Newly inaugurated California Gov. Gavin Newsom (D) hit the ground running by taking aim at the state’s growing wildfire crisis from multiple angles after he was sworn in to office Monday.
Newsom spent his second day as governor in the wildfire-prone city of Colfax, where he introduced two executive orders and announced a partnership with Govs. Kate Brown (D) of Oregon and Jay Inslee (D) of Washington state demanding better wildfire support from President Donald Trump, who has threatened California with “no more Fed payments!”
“It’s not a coincidence that my first full day as governor is focused on emergency preparedness,” Newsom said as he stood alongside state fire officials Tuesday. “It’s deliberate, it reflects intentionality, and it speaks to the priority that I place on emergency preparedness, response and recovery.”
The first executive order is inspired by the tragedy in Paradise, where last fall’s deadly Camp fire took a major toll on the community’s poorer, older and more isolated residents. Newsom’s charge instructs state agencies to not only consider the science of fires ― wind patterns, fuel conditions and other indicators ― in how they approach risk management, but also what he calls “social vulnerability factors” such as poverty, functionality needs and language needs.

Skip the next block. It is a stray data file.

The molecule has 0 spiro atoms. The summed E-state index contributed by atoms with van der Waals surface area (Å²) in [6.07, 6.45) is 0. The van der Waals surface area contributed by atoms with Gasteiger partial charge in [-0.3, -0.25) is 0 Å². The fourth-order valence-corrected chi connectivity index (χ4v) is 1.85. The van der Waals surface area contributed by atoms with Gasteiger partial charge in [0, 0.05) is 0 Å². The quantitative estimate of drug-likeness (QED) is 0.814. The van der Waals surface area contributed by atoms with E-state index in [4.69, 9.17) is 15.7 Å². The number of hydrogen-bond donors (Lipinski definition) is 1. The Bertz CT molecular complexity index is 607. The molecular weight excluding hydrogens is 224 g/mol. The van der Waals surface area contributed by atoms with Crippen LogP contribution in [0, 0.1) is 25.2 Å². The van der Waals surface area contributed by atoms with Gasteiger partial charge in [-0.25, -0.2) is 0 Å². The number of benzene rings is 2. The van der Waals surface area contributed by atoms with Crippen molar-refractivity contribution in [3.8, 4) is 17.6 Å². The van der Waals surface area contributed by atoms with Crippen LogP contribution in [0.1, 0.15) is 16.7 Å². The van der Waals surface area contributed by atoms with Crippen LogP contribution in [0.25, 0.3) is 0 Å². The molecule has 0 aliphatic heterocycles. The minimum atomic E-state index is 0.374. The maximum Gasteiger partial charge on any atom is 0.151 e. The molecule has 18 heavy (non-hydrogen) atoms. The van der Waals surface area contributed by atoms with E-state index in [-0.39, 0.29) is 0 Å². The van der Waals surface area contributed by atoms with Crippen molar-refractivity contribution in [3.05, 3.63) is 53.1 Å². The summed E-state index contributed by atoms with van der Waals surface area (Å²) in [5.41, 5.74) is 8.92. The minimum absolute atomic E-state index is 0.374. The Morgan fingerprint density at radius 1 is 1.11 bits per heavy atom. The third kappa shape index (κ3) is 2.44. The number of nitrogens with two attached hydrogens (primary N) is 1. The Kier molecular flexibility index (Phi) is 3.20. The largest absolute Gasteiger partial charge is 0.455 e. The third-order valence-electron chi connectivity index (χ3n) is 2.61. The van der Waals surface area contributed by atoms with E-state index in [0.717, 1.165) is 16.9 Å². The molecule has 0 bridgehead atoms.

Newsom’s second executive order was crafted with the admission that the government isn’t always qualified to select and apply the best technological solutions for wildfires. Under this direction, state agencies will be allowed to reach out to the private sector for help solving various problems and to convene outside experts for solutions, with an initial focus on technology that improves fire detection.
As part of the West Coast governors partnership, Newsom, Brown and Inslee are calling on Trump to double his financial investment in managing federal forestlands in their three states.
Since taking office, Trump has slashed the U.S. Forest Service budget by around $2 billion ― a move experts have warned for years would put the country’s wildfire-prone states at immense risk.
But Trump does not view the risk of wildfire as one of the many complicated consequences of higher temperatures and extended periods of drought, despite climate scientists’ findings. He’s blamed the crisis on “gross mismanagement of the forests” ― a comment he tweeted while fires burned up and down California in November. He’s also insisted that “raking” would solve the problem.
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